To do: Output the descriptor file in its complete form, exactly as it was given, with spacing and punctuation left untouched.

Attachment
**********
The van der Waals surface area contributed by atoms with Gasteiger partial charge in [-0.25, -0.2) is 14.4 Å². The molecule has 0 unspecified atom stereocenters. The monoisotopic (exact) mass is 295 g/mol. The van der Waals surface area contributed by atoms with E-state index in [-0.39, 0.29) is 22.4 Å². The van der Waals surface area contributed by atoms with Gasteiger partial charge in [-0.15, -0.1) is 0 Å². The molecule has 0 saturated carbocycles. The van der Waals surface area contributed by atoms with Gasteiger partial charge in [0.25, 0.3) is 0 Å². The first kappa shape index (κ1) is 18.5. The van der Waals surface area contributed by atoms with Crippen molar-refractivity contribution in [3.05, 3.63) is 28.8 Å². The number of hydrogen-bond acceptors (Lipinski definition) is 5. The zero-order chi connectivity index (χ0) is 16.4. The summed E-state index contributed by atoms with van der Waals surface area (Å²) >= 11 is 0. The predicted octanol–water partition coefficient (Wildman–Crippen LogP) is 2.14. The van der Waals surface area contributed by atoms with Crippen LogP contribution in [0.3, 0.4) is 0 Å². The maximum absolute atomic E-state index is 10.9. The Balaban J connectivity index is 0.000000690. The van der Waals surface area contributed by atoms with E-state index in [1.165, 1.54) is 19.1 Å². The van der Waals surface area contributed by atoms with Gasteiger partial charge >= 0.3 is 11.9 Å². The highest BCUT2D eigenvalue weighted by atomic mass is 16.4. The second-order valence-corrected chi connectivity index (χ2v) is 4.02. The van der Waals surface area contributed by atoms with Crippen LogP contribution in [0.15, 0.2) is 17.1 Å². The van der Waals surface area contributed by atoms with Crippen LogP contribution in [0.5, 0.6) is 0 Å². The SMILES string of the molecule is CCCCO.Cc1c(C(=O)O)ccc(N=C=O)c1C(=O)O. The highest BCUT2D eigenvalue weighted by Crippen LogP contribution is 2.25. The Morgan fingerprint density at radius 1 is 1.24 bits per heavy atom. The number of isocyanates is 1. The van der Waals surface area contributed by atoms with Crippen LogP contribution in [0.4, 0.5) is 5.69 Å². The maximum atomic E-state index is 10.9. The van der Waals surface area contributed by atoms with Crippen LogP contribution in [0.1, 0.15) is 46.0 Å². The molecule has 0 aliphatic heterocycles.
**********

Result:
The van der Waals surface area contributed by atoms with Gasteiger partial charge in [-0.25, -0.2) is 14.4 Å². The molecule has 0 unspecified atom stereocenters. The monoisotopic (exact) mass is 295 g/mol. The van der Waals surface area contributed by atoms with E-state index in [-0.39, 0.29) is 22.4 Å². The van der Waals surface area contributed by atoms with Gasteiger partial charge in [-0.15, -0.1) is 0 Å². The molecule has 0 saturated carbocycles. The van der Waals surface area contributed by atoms with Gasteiger partial charge in [0.25, 0.3) is 0 Å². The first kappa shape index (κ1) is 18.5. The van der Waals surface area contributed by atoms with Crippen molar-refractivity contribution in [3.05, 3.63) is 28.8 Å². The number of hydrogen-bond acceptors (Lipinski definition) is 5. The zero-order chi connectivity index (χ0) is 16.4. The summed E-state index contributed by atoms with van der Waals surface area (Å²) >= 11 is 0. The predicted octanol–water partition coefficient (Wildman–Crippen LogP) is 2.14. The van der Waals surface area contributed by atoms with Crippen LogP contribution in [0.3, 0.4) is 0 Å². The maximum absolute atomic E-state index is 10.9. The Balaban J connectivity index is 0.000000690. The van der Waals surface area contributed by atoms with E-state index in [1.165, 1.54) is 19.1 Å². The van der Waals surface area contributed by atoms with Gasteiger partial charge >= 0.3 is 11.9 Å². The highest BCUT2D eigenvalue weighted by atomic mass is 16.4. The second-order valence-corrected chi connectivity index (χ2v) is 4.02. The van der Waals surface area contributed by atoms with Crippen LogP contribution in [0.15, 0.2) is 17.1 Å². The van der Waals surface area contributed by atoms with Crippen LogP contribution in [0.5, 0.6) is 0 Å². The SMILES string of the molecule is CCCCO.Cc1c(C(=O)O)ccc(N=C=O)c1C(=O)O. The highest BCUT2D eigenvalue weighted by Crippen LogP contribution is 2.25. The Morgan fingerprint density at radius 1 is 1.24 bits per heavy atom. The number of isocyanates is 1. The van der Waals surface area contributed by atoms with Crippen LogP contribution in [0.4, 0.5) is 5.69 Å². The maximum atomic E-state index is 10.9. The van der Waals surface area contributed by atoms with Crippen LogP contribution in [0.1, 0.15) is 46.0 Å². The molecule has 0 aliphatic heterocycles.